Some good years back, too many to recount, I received a solicitation from a recipe club or a book company or some such organization to receive laminated recipe cards in the mail every month, along with a handsome box and separator cards identifying each section.  Along with this amazing offer I also received some sample recipe cards with drool-worthy photos of the recipe.  And among those, was this recipe for overnight refrigerator rolls.

I never did sign up for the recipe cards (I was skeptical that these were the best of the lot--kind of like a movie trailer where they show you the best two minutes of the movie and the rest of the movie is a yawner).  Anyway, never mind all that.  What's important is that I tried the recipe and I've made it numerous times through the years.  Numerous.  Almost every holiday.  Almost every family gathering.  I've made this a lot of times.

They are fluffy and warm and golden brown goodness.  And they can be timed to pop into your oven when you take out your roast or casserole (if you happen to be making one) if the oven temperature is different, to let the other food rest while these are baking and then bringing everything to the table all hot and perfect at the same time.  Now that's a feat!

Overnight Refrigerator Rolls
(makes 2 dozen rolls)

1 cup of warm water (105-115 degrees Fahrenheit)
2 packages active dry yeast (not instant yeast) (4 1/2 teaspoons if going by volume)
1/2 cup butter melted
1/2 cup sugar
3 large eggs
1 teaspoon salt
4 to 4 4/1 cups all-purpose flour (may need more less depending upon humidity)
additional butter for brushing on top of finished rolls - optional

In a large bowl, combine the warm water and yeast, proofing the yeast for about five minutes until it's foamy.  If it doesn't become foamy, you need to start over; the yeast isn't any good or your water was too hot.

Stir in butter, sugar, eggs, and salt.

Beat in the flour, one cup at a time, until the batter is too stiff to mix, but it will still be kind of goopy, if you know what I mean.

Cover and refrigerate anywhere from 2 hours, up to 4 days.

Grease a 13"x9" baking pan.

Turn the chilled dough out onto a slightly floured surface.  Divide the dough into 24 equal-sized pieces.  Roll each into a smooth ball.  Place balls in even rows in the pan.  Cover and let rise in a warm place, until double in bulk, about one hour.  (Allow consideration for the temperature of your room, may take more or less time.)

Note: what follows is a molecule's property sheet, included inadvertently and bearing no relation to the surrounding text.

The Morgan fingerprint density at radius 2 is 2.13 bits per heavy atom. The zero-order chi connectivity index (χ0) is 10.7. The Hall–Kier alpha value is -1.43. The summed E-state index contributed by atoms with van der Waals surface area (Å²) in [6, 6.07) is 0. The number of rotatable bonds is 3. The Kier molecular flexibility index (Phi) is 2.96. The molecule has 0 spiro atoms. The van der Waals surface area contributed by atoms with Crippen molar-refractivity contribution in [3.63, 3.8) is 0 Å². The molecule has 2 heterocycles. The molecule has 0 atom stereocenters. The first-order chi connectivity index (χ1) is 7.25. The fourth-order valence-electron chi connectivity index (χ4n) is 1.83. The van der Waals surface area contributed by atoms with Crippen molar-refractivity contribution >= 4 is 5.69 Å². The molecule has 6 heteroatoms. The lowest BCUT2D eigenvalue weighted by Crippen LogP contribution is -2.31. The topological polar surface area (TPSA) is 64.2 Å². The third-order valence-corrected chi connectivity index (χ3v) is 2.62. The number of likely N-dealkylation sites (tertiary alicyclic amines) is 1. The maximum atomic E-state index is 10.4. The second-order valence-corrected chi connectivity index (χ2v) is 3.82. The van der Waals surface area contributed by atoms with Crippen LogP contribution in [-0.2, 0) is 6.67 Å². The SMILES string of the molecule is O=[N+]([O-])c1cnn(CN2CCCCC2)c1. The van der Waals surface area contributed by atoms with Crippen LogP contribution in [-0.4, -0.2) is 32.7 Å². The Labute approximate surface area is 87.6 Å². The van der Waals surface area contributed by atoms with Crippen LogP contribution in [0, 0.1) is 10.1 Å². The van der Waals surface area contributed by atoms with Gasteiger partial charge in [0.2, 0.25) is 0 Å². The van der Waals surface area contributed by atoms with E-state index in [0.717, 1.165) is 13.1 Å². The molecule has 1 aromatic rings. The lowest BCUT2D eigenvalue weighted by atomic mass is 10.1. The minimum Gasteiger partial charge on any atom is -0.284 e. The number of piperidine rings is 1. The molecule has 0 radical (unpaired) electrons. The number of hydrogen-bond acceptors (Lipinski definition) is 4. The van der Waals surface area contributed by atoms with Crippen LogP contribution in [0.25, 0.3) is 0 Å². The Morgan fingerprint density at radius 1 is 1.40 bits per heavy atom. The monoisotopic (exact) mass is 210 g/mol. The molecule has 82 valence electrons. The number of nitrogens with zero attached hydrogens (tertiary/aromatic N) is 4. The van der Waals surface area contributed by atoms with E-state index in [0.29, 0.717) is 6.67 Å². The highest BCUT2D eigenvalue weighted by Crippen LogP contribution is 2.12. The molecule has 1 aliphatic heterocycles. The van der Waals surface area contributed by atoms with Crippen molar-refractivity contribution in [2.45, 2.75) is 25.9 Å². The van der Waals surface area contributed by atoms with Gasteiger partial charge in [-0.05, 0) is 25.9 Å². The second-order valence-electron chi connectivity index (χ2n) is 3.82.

Preheat your oven to 375 degrees Fahrenheit.  Place rolls in oven and bake until they are golden brown, 15 to 20 minutes.  Brush with melted butter if desired.  Break apart rolls to serve.

COOK'S NOTES:   A couple of thoughts on this recipe.  This dough will RISE in the refrigerator, and if you used a bowl that's too small, it will overtake your shelf.  No kidding.  I have a huge Jadeite mixing bowl I use and it's just about right.  It may need to be punched down to keep it in control, grins.

You don't have to bake all two dozen at the same time.  Only want or need 8 rolls, then that's all you need to bake.  Just use a pan small enough to accommodate them and bake fresh rolls daily.  Muffin tins work great, one ball in each muffin cavity and you're good, or if you're feeling fancy, you can make cloverleaf rolls.

And a caveat:  The original recipe as I've posted it, says to bake in a 9"x13" pan.  Well, I've tried that on a couple of occasions, and for the life of me I cannot get the middle row of buns to thoroughly bake without the outside row of buns being overdone.  What I've found to be a much better solution is to do what my grandmother did and that was to use a cake pan, 8 or 10 in a cake pan.  I baked 8 in a pan this last time, and I probably should've gone smaller and made 9 or 10.  There's no wrong in any of this, just preference.